I just noticed, watching on dvd “Waltz with Bashir”, an animated feature film documentary about Israelis’ remorse about the Beirut massacres of September, 1982, that an Israeli artist named Ze’ev Tene has created a Hebrew version of John McCrea’s 1994 song “I Bombed Korea,” The Tene song was synch-licensed into the film; there are also a couple videos made of it on the web.
The film was released in 2008, and directed by a former Israeli soldier named Ari Folman. A.O. Scott of the New York Times called it “an altogether amazing film.”
The title of the film references a scene where a solidier goes a little meshugganah after being pinned down by a sniper. He steals his comrade’s gun and crosses a street firing every which way in sort of a dance. Bashir Gemayel was the Lebanese president at the time, worshipped “the way I felt for David Bowie,” Folman says. Gemayel’s assassination is what triggers the massacre in Sabra and Shatila, wherein Israel controlled the area around the refugee camp but did not prevent hundreds of people from being killed in revenge. The film shows Israeli flares lighting up the night skies during the murders, something akin to McCrea’s lyric about “red flowers bursting down below us.”
I remember following the libel suit that resulted when Time Magazine accused defense minister Ariel Sharon of complicity; the coverage was ruled inaccurate but not malicious by U.S. standards. We watched “Waltz with Bashir” after “Animal House” which is an odd pairing, although I was comparing watchin the film to seeing it for the first time in 1978, to thinking about my vivid Dartmouth memories of 1982-1986, to re-living some of them with 400 classmates last week at my 25th reunion. The soldiers in Beirut at the time of the Lebanon invasion were about my age. I checked it to learn that director Ari Folman is about two years my elder. What also figures in my plastic alto brain is Brian Moore’s 1986 documentary about ROTC (and that the U.S. launched an airstrike against Libya on the night of its debut screening, on April 15, 1986), meeting former Dartmouth rugby player, U.S. Marine and now Palo Alto police agent Robert Pelham, and seeing recent pictures of my former cub reporter and now Army Colonel, from Aragon High of San Mateo Rich Outzen (star of “Army Green”).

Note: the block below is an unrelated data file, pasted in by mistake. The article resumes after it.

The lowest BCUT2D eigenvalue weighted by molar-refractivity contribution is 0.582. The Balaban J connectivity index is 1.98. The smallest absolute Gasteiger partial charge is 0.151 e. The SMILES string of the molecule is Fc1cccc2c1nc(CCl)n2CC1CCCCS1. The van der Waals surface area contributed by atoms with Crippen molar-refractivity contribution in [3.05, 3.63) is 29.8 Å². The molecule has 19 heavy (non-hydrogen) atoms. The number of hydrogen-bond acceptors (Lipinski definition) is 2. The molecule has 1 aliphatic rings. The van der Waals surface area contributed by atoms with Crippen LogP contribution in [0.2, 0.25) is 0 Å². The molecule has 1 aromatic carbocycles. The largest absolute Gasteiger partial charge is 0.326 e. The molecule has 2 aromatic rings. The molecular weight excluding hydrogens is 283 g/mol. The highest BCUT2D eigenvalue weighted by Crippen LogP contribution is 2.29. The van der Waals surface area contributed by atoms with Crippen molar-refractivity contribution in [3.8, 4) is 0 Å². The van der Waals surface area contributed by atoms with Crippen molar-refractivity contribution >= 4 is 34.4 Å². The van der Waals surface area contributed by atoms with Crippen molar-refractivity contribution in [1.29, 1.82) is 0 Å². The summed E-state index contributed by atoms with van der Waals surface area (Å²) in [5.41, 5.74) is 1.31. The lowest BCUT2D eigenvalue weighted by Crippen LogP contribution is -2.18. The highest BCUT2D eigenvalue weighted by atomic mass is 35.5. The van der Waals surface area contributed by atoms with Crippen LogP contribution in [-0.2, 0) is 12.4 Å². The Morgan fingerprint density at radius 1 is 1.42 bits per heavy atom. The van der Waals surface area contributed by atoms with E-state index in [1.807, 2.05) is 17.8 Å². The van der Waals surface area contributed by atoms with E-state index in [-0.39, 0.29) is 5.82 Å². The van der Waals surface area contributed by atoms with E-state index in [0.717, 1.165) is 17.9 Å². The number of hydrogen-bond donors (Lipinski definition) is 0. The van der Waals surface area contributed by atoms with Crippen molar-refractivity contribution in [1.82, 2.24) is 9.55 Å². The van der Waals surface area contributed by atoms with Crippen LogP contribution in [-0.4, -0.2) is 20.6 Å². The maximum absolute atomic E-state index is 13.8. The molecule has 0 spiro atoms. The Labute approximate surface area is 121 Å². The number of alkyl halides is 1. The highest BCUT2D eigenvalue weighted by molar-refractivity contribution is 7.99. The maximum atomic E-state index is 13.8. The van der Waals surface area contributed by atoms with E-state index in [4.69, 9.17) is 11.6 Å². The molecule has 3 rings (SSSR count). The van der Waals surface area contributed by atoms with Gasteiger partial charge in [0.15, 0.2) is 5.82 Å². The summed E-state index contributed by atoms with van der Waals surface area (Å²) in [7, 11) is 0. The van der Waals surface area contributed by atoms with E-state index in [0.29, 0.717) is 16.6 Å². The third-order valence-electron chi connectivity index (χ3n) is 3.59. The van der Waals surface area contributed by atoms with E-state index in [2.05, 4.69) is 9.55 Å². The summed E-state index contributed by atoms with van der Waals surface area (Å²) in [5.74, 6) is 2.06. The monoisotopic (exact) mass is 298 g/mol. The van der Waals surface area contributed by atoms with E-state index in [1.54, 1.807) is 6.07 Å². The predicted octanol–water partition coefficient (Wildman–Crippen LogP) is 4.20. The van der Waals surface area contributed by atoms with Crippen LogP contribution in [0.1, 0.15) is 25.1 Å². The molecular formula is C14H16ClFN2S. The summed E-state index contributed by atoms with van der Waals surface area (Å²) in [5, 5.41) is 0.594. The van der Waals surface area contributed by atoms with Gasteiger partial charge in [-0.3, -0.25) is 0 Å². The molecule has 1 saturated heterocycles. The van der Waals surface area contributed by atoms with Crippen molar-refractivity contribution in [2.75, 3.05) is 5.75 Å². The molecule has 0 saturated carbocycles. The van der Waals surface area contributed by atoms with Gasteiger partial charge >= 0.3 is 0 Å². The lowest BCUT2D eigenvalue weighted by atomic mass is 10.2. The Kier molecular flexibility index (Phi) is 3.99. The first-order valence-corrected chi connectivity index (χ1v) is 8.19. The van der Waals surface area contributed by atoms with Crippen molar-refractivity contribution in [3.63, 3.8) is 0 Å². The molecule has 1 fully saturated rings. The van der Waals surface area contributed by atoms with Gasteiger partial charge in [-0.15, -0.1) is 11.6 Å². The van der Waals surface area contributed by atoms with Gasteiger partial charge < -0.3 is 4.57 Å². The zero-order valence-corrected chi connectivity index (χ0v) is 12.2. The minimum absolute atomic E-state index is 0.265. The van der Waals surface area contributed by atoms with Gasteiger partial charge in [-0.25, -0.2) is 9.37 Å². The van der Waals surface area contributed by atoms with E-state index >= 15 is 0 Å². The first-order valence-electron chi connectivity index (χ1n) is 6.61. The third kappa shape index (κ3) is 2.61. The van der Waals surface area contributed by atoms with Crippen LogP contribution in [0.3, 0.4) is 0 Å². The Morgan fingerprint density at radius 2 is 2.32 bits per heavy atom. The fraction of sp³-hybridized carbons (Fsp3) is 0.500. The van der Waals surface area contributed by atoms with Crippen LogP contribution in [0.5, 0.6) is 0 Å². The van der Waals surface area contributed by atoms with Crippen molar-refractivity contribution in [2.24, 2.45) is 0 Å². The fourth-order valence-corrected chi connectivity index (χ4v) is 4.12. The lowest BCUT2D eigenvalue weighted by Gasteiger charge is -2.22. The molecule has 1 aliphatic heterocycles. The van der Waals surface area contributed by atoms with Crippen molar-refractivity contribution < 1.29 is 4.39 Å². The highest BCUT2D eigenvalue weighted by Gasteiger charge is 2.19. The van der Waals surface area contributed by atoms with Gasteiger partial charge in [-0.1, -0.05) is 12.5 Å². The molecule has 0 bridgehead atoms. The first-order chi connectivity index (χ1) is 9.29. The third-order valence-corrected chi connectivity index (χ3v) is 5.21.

At my reunion I recall conversations and meals with my classmates (and Richardson Hall-mates) Brad Holt (Navy), Will Ogden (USMC), and Philip Burrow (Navy Pilot). I think I mentioned to Burrow only that my father was on a Navy transport boat during WWII; he was a radar, like the character in “M.A.S.H.”
When I see John McCrea I want to ask him about this film and song. I presume he gets some songwriter royalties.
edit to add, Sept. 2, 2011: I met Esther from Esther’s German Bakery at Peets near Cubberley, along with her fellow-German-speaking friend Keiko and then followed the latter to her Talmud course at Beth Am where we munched homebaked pretzel (by Jenny) and learned about the Scriptural standards for how to treat your workers, beyond “beans and bread.” It was all part of the gestalt and in the zeitgeist, gesundheit.